The standards of middle-distance and distance running in Rhodesia through the 1920s and 1930s were modest, with S.G. Turner the fastest miler at 4:34.4, but much the most notable athlete of that decade with a Rhodesian connection was the ebullient ultra-distance-runner, Arthur Newton, who habitually competed in a vest emblazoned “Rhodesia & Natal” across his chest.
In his eloquent biography (”Tea with Mr Newton”, Desert Island Books, 2009), Rob Hadgraft relates how Newton, who was English-born, in Weston-super-Mare, in Somerset, walked the hundreds of miles from his home in South Africa to Rhodesia to seek a new livelihood, arriving in August 1925, and then helped set up the Bulawayo Harriers club. Yet he only stayed in the country for two years before departing for England, paid for by public subscription in Bulawayo, to attack his own 100-mile record, and he never returned to Rhodesia. Even so, he was listed for many years afterwards as Rhodesian record-holder for 60 miles and 100 miles on the road. A co-founder with Newton of Bulawayo Harriers, R.P. (“Bobby”) Wilson, is said to have run a marathon in 2:33:50 in 1928, and if this is true then it was a time beaten that year by only the first two in the Olympic marathon and by Britain’s Sam Ferris.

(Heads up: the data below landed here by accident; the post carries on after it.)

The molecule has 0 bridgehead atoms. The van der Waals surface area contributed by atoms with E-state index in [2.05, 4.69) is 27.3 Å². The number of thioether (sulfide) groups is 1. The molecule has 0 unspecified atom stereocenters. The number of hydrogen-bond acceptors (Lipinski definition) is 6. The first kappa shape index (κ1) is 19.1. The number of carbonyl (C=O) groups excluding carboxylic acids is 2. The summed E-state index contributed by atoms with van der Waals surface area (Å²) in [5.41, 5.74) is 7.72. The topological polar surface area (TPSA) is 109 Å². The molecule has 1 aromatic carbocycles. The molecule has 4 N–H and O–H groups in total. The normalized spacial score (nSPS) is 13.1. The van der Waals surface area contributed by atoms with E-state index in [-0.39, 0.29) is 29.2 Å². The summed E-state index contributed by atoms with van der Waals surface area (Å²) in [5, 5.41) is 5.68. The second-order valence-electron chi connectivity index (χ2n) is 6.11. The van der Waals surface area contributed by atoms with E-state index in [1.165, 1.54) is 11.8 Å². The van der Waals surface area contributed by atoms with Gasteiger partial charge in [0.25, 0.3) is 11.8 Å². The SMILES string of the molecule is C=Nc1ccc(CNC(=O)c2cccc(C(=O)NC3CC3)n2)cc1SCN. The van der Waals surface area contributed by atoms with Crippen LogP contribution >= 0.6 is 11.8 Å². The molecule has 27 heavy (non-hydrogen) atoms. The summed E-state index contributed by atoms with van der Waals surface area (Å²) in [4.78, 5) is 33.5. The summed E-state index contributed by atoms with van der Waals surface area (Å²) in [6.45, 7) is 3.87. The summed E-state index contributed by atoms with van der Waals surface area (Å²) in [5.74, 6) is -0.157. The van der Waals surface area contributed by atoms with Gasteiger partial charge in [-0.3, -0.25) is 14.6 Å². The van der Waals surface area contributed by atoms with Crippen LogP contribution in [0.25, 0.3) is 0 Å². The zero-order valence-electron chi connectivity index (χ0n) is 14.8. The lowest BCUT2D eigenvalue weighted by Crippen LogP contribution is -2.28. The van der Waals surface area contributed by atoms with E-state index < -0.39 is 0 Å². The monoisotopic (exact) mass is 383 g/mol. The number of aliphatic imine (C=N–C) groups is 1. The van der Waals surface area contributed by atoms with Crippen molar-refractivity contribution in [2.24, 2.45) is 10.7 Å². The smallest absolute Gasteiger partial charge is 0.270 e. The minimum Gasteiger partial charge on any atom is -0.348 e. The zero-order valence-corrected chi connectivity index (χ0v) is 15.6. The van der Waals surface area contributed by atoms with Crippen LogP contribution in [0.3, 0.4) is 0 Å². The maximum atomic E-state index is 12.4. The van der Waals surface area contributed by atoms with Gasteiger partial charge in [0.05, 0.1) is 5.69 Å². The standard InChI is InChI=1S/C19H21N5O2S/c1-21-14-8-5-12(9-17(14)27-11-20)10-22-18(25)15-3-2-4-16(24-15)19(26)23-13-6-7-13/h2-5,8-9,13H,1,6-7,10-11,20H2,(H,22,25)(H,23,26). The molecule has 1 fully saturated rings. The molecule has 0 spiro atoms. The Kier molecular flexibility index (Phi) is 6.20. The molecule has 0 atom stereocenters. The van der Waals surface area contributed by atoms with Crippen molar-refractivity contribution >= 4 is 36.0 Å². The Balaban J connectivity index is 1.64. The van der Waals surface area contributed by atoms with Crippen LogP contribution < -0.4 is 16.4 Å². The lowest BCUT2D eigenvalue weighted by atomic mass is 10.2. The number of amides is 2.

Segregation remained in force on Rhodesian athletics tracks until the late 1950s, and when a US AAU team prefaced a tour of South Africa with a match against Rhodesia in Bulawayo on 2 September 1950 both the visitors and the hosts were exclusively white-skinned. The Americans won 13 of the 14 events, with six all-comers’ records, including 880 yards in 1:56.2, Even the list of Rhodesian national records at the beginning of 1958 consisted entirely of Anglo-Saxon names,
The the South African-born Terry Sullivan obliterated all memories of the indifferent miling of the 1930s by becoming the first runner from the African continent to break four minutes and was the bronze-medallist in the mile at the 1962 Commonwealth Games behind the formidable New Zealand duo of Peter Snell and John Davies. Sullivan, who had moved with his family from South Africa at the age of 10, ran 3:59.8 behind Herb Elliott in Dublin in September of 1960 – and, by a remarkable coincidence, the man who finished one place and one-tenth of a second behind Sullivan in that race was the one whose presence had been largely responsible two years before for breaking Rhodesia’s athletics colour bar – and maybe even entirely responsible.
Towards the end of 1958 Gordon Pirie had set off by ocean-liner from Britain with his sprinter wife, Shirley (née Hampton), for a seven-week tour of Southern Africa, where they were joined by the Empire Games three miles champion (and future Olympic 5000 metres champion), Murray Halberg, of New Zealand. but Pirie was by no means in the best of form, short of fitness after a month’s lay-off from training and suffering at high altitude and from the constant travelling.